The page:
University of Illinois Extension

Cyclamen: A Plant for All Holidays

“Cyclamen is a holiday plant that just keeps on showing up, holiday after holiday. It is very popular around Christmas, but does well as a Valentine’s Day gift due to its color range of pinks, reds, and white,” said Sharon Yiesla, a U of I Extension horticulturist. “It is likely, as the year progresses, that you will also see this plant showing up for Easter and Mother’s Day.”

The common florist’s cyclamen is derived from a species native to Mediterranean areas such as Greece and Turkey. The plant grows from a bulb, but is usually purchased in full bloom.

“Cyclamen is prized, not only for its beautiful blooms, but for its foliage,” she said. “The leaves of cyclamen are dark green, etched with delicate patterns in silver. Even when the flowers are finished, the plant is still attractive.”

cyclamenWhen selecting a cyclamen, Yiesla recommended choosing one with several unopened buds rather than one in full bloom. This will extend the flowering time and your enjoyment.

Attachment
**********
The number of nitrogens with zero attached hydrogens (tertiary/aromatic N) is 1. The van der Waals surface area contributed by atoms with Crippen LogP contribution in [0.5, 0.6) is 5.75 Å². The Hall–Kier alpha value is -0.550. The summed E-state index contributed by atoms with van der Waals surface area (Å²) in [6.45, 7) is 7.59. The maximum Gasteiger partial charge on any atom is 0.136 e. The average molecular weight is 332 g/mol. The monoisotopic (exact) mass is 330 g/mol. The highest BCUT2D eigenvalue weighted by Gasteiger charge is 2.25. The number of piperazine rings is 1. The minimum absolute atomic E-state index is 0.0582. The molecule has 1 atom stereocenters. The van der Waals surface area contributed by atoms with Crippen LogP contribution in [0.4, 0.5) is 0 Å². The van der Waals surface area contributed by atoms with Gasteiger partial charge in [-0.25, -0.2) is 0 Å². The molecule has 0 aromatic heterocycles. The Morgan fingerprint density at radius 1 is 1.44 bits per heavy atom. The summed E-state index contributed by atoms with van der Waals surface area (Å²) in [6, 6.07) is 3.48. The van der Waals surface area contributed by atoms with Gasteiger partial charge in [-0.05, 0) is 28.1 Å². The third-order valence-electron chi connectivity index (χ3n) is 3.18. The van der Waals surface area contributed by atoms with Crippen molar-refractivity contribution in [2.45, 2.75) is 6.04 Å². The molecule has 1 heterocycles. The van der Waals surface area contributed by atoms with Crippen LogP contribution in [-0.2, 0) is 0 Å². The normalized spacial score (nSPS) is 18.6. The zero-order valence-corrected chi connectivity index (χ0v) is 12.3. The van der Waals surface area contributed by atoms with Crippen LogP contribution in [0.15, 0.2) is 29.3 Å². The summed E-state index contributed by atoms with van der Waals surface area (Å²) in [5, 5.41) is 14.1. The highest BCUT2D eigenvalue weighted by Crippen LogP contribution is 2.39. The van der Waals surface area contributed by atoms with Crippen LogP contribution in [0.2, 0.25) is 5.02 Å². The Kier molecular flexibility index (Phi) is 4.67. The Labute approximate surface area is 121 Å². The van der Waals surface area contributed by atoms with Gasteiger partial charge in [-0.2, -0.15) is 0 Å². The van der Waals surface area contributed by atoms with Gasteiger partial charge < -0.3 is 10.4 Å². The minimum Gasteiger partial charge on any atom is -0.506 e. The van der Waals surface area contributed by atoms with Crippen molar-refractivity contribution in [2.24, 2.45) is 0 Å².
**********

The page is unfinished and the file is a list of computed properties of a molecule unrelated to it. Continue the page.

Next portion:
“Cyclamen plants appreciate a cool room--50 to 60 degrees at night and less than 70 during the day,” she noted. “It is not always easy to meet these needs, but the closer you can match these temperatures, the longer the plant will bloom.

“Place the plant in direct light and keep the soil evenly moist. The bulb is often planted in a soil mix that is heavy in peat moss. If this soil mix dries out, it may be difficult to re-wet.”

Yiesla cautioned that the cyclamen bulb has a depression in its center. Avoid getting water in that depression. If water sets there, the bulb may rot.

“Because cyclamen are such beautiful plants, most people want to get them to flower again,” she said. “Cyclamen, however, can be difficult to re-bloom. Often, even when everything is done correctly, the plant may not re-bloom.”

After flowering is over, the leaves may remain for a while. When they start to decline, reduce watering so that the foliage dies back completely.

“Allow the bulb to be dry for six to eight weeks,” she said. “After that time, resume watering and place the bulb in a cool window. When leaves begin to develop, put the plant into a sunny location. Water and fertilize regularly.”